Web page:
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    ABSTRACT: To determine if involved field radiation (IF) is equivalent to standard whole bone radiation (SF) in local tumor control; to establish patterns of failure following treatment; and to determine response, event-free survival (EFS), and overall survival rates from multidisciplinary therapy in Ewing's sarcoma. Between 1983 and 1988, 184 children with Ewing's sarcoma were enrolled onto Pediatric Oncology Group 8346 (POG 8346). A total of 178 (97%) met eligibility criteria; 6 had pathology other than Ewing's sarcoma. Induction chemotherapy of cyclophosphamide/doxorubicin (adriamycin )(C/A) x 12 weeks was followed by local treatment either surgery or radiation therapy and C/A, dactinomycin, and vincristine for 50 weeks. Resection was advised for patients with small primary tumors if accomplished without functional loss. Forty patients were randomized to receive SF, whole bone radiation to 39.6 Gy plus a 16.2 Gy boost (total 55.8 Gy) or IF to 55.8 Gy, and the remainder were assigned to IF radiation. Of 178 eligible patients, 141 (79%) had localized disease and 37 (21%) had metastases at presentation. Their 5-year EFS was 51% (SE 5%) and 23% (SE 7%) respectively. The response rate to induction chemotherapy was 88% (28% complete, 60% partial), but after radiotherapy the response rate increased to 98%. Thirty-seven of the localized patients underwent resection, of whom 16 (43%) required postoperative radiotherapy; the 5-year EFS of these surgical patients was 80% (SE 7%). The remaining 104 localized patients were eligible for randomization or assignment to receive radiotherapy; the 5-year EFS of these patients was 41% (SE 5%), with no significant difference in EFS between those randomized to SF vs. IF. Site of primary tumor correlated with 5-year EFS: distal extremity 65% (SE 8%), central 63% (SE 10%), proximal extremity 46% (SE 8%), and pelvic-sacral 24% (SE 10%) (p=0.004). Initial tumor size did not correlate significantly with EFS. Patterns of failure among the 141 localized patients revealed 23% of patients experienced a local failure, while 40% had a systemic failure. The 5-year local control rate for the surgical patients +/- postoperative radiotherapy was 88% (SE 6%), while for the patients undergoing radiotherapy alone it was 65% (SE 7%). There was no difference in local control between those randomized to SF vs. IF. The 5-year local control rate for the patients with pelvic-sacral tumors was 44% (SE 15%), significantly worse than the local control rates for those with central tumors 82% (SE 8%), distal extremity 80% (SE 8%), or proximal extremity 69% (SE 9%) (p=0.023). However, quality of radiotherapy correlated with outcome. Patients who had appropriate radiotherapy had a 5-year local control of 80% (SE 7%), while those with minor deviations had 5-year local control of 48% (SE 14%), and those with major deviations had a local control of only 16% (SE 15%) (p=0.005). The local failure was within an irradiated volume in 62% of patients, outside the irradiated volume in 24% of cases, while the precise location could not be determined in the remaining 14%. As most failures in Ewing's sarcoma are systemic, improved EFS requires more effective systemic chemotherapy. Adequate IF radiotherapy requires treatment to appropriate volumes as defined by MRI imaging and full radiation doses. Pretreatment review of radiologic images with a musculoskeletal radiologist to determine appropriate tumor volumes, as well as use of conformal radiotherapy techniques are important for improved outcome.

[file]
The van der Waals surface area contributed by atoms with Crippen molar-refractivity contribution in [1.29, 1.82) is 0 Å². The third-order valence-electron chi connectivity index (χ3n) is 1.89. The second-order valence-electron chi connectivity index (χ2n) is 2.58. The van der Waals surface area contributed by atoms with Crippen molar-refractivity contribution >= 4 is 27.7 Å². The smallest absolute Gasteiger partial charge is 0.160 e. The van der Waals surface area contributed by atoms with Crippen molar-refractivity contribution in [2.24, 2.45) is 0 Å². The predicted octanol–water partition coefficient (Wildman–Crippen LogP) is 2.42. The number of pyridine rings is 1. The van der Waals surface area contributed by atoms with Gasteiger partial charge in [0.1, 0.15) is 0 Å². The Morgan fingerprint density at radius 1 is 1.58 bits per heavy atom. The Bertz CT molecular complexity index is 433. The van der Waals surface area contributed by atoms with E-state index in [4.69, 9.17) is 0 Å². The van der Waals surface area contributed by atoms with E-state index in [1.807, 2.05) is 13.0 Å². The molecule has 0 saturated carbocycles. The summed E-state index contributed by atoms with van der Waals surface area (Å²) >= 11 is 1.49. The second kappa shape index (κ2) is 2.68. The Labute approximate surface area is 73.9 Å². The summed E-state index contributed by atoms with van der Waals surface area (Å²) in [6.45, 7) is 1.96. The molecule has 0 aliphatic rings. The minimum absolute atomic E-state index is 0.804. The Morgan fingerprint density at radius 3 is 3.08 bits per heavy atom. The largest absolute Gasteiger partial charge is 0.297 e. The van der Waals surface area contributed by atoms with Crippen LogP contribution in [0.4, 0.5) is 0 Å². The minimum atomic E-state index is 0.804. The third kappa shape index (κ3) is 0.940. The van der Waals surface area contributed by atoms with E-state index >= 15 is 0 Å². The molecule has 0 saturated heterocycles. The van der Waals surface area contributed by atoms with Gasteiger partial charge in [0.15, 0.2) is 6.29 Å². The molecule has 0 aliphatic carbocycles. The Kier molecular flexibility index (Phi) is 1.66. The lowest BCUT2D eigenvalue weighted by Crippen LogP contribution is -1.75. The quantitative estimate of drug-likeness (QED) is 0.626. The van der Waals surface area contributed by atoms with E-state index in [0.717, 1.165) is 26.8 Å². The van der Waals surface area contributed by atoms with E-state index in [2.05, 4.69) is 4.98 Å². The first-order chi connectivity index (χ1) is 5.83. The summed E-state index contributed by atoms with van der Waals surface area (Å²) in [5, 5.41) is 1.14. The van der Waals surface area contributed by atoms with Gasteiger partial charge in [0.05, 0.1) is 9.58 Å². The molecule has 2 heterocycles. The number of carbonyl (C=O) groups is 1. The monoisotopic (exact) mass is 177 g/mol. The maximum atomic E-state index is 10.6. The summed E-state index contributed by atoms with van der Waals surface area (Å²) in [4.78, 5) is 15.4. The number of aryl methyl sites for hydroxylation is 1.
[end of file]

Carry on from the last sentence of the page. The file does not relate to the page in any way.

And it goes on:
International Journal of Radiation OncologyBiologyPhysics 09/1998; 42(1):125-35. · 4.52 Impact Factor